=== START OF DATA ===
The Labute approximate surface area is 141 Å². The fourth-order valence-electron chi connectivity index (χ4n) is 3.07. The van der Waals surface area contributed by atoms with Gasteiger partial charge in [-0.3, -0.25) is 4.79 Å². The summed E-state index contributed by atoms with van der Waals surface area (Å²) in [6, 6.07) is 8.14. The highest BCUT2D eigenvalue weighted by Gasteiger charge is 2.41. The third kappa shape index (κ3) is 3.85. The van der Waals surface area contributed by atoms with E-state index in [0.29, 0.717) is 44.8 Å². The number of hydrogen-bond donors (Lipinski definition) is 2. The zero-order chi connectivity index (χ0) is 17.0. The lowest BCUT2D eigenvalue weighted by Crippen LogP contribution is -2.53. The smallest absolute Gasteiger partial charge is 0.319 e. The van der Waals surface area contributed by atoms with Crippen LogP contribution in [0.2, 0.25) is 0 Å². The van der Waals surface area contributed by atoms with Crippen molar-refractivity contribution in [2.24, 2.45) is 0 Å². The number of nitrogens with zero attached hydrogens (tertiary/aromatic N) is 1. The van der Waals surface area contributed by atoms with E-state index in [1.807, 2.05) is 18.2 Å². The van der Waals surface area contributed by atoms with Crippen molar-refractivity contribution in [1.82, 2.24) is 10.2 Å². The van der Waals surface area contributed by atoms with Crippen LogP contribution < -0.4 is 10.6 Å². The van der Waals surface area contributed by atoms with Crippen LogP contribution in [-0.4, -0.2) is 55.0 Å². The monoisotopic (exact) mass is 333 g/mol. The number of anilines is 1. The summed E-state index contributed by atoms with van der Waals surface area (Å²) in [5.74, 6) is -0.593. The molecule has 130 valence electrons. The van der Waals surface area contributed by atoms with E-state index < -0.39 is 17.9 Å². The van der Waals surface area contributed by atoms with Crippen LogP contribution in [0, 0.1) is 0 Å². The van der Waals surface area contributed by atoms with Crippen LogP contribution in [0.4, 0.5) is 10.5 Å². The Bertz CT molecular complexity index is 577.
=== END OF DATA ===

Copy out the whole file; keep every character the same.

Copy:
The Labute approximate surface area is 141 Å². The fourth-order valence-electron chi connectivity index (χ4n) is 3.07. The van der Waals surface area contributed by atoms with Gasteiger partial charge in [-0.3, -0.25) is 4.79 Å². The summed E-state index contributed by atoms with van der Waals surface area (Å²) in [6, 6.07) is 8.14. The highest BCUT2D eigenvalue weighted by Gasteiger charge is 2.41. The third kappa shape index (κ3) is 3.85. The van der Waals surface area contributed by atoms with E-state index in [0.29, 0.717) is 44.8 Å². The number of hydrogen-bond donors (Lipinski definition) is 2. The zero-order chi connectivity index (χ0) is 17.0. The lowest BCUT2D eigenvalue weighted by Crippen LogP contribution is -2.53. The smallest absolute Gasteiger partial charge is 0.319 e. The van der Waals surface area contributed by atoms with Crippen LogP contribution in [0.2, 0.25) is 0 Å². The van der Waals surface area contributed by atoms with Crippen molar-refractivity contribution in [2.24, 2.45) is 0 Å². The number of nitrogens with zero attached hydrogens (tertiary/aromatic N) is 1. The van der Waals surface area contributed by atoms with E-state index in [1.807, 2.05) is 18.2 Å². The van der Waals surface area contributed by atoms with Crippen molar-refractivity contribution in [1.82, 2.24) is 10.2 Å². The van der Waals surface area contributed by atoms with Crippen LogP contribution < -0.4 is 10.6 Å². The van der Waals surface area contributed by atoms with Crippen LogP contribution in [-0.4, -0.2) is 55.0 Å². The monoisotopic (exact) mass is 333 g/mol. The number of anilines is 1. The summed E-state index contributed by atoms with van der Waals surface area (Å²) in [5.74, 6) is -0.593. The molecule has 130 valence electrons. The van der Waals surface area contributed by atoms with E-state index < -0.39 is 17.9 Å². The van der Waals surface area contributed by atoms with Crippen LogP contribution in [0, 0.1) is 0 Å². The van der Waals surface area contributed by atoms with Crippen LogP contribution in [0.4, 0.5) is 10.5 Å². The Bertz CT molecular complexity index is 577.